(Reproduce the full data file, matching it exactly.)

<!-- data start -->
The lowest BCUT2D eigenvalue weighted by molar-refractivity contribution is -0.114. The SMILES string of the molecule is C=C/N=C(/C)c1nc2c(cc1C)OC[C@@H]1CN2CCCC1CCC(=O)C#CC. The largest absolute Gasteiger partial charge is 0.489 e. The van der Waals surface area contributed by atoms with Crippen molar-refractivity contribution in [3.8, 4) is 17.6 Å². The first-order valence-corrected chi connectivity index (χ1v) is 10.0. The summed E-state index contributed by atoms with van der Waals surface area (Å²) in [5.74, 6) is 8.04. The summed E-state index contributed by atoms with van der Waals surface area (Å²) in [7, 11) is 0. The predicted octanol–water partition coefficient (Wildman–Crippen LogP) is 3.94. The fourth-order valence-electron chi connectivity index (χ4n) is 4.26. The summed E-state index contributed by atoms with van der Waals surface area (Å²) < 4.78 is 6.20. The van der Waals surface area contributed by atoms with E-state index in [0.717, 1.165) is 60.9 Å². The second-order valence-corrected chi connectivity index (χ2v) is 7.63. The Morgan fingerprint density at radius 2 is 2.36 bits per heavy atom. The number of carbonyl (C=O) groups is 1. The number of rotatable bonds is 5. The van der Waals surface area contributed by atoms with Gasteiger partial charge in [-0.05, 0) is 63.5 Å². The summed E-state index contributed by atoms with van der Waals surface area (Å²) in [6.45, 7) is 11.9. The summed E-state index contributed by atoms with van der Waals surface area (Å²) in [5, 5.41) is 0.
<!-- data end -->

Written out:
The lowest BCUT2D eigenvalue weighted by molar-refractivity contribution is -0.114. The SMILES string of the molecule is C=C/N=C(/C)c1nc2c(cc1C)OC[C@@H]1CN2CCCC1CCC(=O)C#CC. The largest absolute Gasteiger partial charge is 0.489 e. The van der Waals surface area contributed by atoms with Crippen molar-refractivity contribution in [3.8, 4) is 17.6 Å². The first-order valence-corrected chi connectivity index (χ1v) is 10.0. The summed E-state index contributed by atoms with van der Waals surface area (Å²) in [5.74, 6) is 8.04. The summed E-state index contributed by atoms with van der Waals surface area (Å²) in [7, 11) is 0. The predicted octanol–water partition coefficient (Wildman–Crippen LogP) is 3.94. The fourth-order valence-electron chi connectivity index (χ4n) is 4.26. The summed E-state index contributed by atoms with van der Waals surface area (Å²) < 4.78 is 6.20. The van der Waals surface area contributed by atoms with E-state index in [0.717, 1.165) is 60.9 Å². The second-order valence-corrected chi connectivity index (χ2v) is 7.63. The Morgan fingerprint density at radius 2 is 2.36 bits per heavy atom. The number of carbonyl (C=O) groups is 1. The number of rotatable bonds is 5. The van der Waals surface area contributed by atoms with Gasteiger partial charge in [-0.05, 0) is 63.5 Å². The summed E-state index contributed by atoms with van der Waals surface area (Å²) in [6.45, 7) is 11.9. The summed E-state index contributed by atoms with van der Waals surface area (Å²) in [5, 5.41) is 0.